Poor Joe Biden. He likes attention, and he deserves it. He’s smart, experienced, engaging, witty, and has a smile that, could its brightness be tapped, would give the nation a nice start toward energy independence.
But he can’t get any. Attention, I mean. He certainly couldn’t when he sought the presidential nomination. And then, even after he got picked for the team, when his big moment came — it was all about Sarah.
I think I can speak for much of America here when I say Sarah Palin had me breathless Thursday night. I don’t mean “breathless” the way Kathleen Parker meant it when she described the way she felt watching the veep candidate in her earlier interviews, pulling for her “like so many” women (this was before she decided Mrs. Palin was a “problem” and should drop out).
Nor was I breathless in the sense that David Brooks meant it in The New York Times Friday, when he wrote of “Republicans around the country crouched nervously behind their sofas,” afraid for their gal. First, I’m not a Republican (or a Democrat). Second, as much as I admire and respect John McCain, and have for years, I was not enchanted by his choice. It was like, If I can’t have Joe Lieberman, I don’t care WHO it is; if this is what the base wants, they can have her. Which is not a good way to pick a potential future president.
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Nor was it that she’s a “babe,” as I have learned not to say on my blog. She’s pretty, but not to the point of constricting one’s breath.
No, I realized Thursday night that I was getting light-headed whenever she spoke for the same reason that some movies and TV shows are painful to watch. You know how you can tell when something’s about to happen that will be enormously embarrassing to the character on the screen, and even if you don’t like the character (although it’s worse if they’re likable, and Gov. Palin is that), you cringe, because you don’t want to see it. You get embarrassed for the human race; you empathize no matter how much you try not to.
Think of the boss character on “The Office,” in almost any scene.
Often at such moments, I leave the room. Life is painful enough without having your nose rubbed in contrived discomfort. But I had to keep watching the debate, on account of it being my job.
Fortunately, it went fine for all concerned. Sarah did fine. There were moments, of course, such as her repeated demonstrations that she learned to pronounce “nuclear” by listening to the current president (he oughta know, right?). And if she had said “maverick” just one more time...
(I had reached my saturation point on that word during the convention. At least there it had the appeal of being extremely ironic, since the hall was full of people who hated him for being a... you know. Yes, he is one of those, and I like that about him; just don’t say it again. Try “nonconformist,” or even “iconoclast.” Sure, it doesn’t sound as macho, and maybe lots of folks don’t know what it means, and those who do may not like its anti-religious roots. But gosh darn it, if Sarah Palin started saying “iconoclast,” hockey moms all over the lower 48 would start sayin’ it, and first thing ya know it would be as American as snowmobiles.)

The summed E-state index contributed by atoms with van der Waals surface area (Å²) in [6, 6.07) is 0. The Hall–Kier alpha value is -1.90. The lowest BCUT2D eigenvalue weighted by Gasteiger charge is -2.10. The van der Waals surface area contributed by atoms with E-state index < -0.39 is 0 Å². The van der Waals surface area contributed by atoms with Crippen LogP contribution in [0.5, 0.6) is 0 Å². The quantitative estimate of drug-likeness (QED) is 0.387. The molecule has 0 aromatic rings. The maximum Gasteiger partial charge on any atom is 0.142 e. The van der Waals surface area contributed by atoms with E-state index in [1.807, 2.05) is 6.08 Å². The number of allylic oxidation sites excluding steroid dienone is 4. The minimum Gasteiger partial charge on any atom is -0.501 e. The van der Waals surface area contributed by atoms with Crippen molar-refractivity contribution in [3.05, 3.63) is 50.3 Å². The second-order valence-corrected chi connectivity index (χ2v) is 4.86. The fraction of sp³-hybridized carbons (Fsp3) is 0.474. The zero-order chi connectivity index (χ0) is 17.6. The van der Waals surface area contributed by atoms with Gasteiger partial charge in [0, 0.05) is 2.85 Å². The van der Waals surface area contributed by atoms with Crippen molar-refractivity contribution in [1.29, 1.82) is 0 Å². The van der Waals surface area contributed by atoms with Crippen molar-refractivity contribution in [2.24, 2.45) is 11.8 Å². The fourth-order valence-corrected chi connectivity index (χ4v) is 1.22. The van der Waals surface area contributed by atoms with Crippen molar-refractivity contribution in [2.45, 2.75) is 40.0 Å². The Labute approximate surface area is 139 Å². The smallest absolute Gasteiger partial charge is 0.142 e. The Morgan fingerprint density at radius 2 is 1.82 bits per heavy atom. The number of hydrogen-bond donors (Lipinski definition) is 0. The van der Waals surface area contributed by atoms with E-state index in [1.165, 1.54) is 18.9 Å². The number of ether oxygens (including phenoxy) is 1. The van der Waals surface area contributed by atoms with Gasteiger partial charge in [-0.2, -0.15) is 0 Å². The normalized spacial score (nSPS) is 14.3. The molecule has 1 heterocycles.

But she did fine. And Joe did fine. And in the end I was fine, because I was breathing again.
You may say, “of course Joe did fine,” but things could have gone very badly for him. He likes to show how smart he is, and up against an opponent that much of America is worried for, regardless of how they’ll vote (a friend who had described Gov. Palin’s convention speech to me as “venomous” confided Friday morning that he, too, had been breathless,) he was crossing a minefield.
At this point, you may justly wonder, “Was there substance in this debate, or is it just about how it made you feel?” Suitably chastened, I would admit that there probably was. There was all that talk about Iraq, for instance. And come to think of it, by my lights, Sarah Palin had the right of it, and Joe Biden was wrong. But then, she was just channeling what John McCain has always said — that we can’t afford to lose there. Come to think of it, Sen. Biden was reflecting what Barack Obama, and the folks who swept him to the nomination, believe about Iraq. Joe Biden knows better. Or at least, he used to.
And I don’t know which was more unsettling — the idea of Sarah Palin suddenly becoming president (as she said, “heaven forbid”), or Joe Biden’s intimation that we didn’t need to worry, he’d be there in the Oval Office at all times keeping an eye on that fine young fellow he’s running with (although he quickly added, “He’s president, not me...”).
Not that a Palin presidency wouldn’t be interesting. Imagine the State of the Union delivered in the voice of Frances McDormand in “Fargo,” but speaking lines from an Andy Hardy movie: “We’ll reduce the deficit by puttin’ on a show in the barn! You betcha!”
Forgive me. I get carried away. But I find that we’re in a strange and unexpected place. I had expected to be pretty pumped right about now, because the two guys I wanted to win their respective nominations did so, and I don’t remember that having happened before. But I wasn’t exactly blown away by the first presidential debate; it seemed overshadowed by the Wall Street implosion, which wasn’t the kind of dominant theme I had expected. Nor, apparently, had the nominees.
So we turned to the vice presidential debate, which actually turned out to be more interesting and engaging, to the credit of Mr. Biden and Mrs. Palin.
Still, I don’t think it helped anyone make up their minds — even if it did, for a brief time, have some of us breathless.
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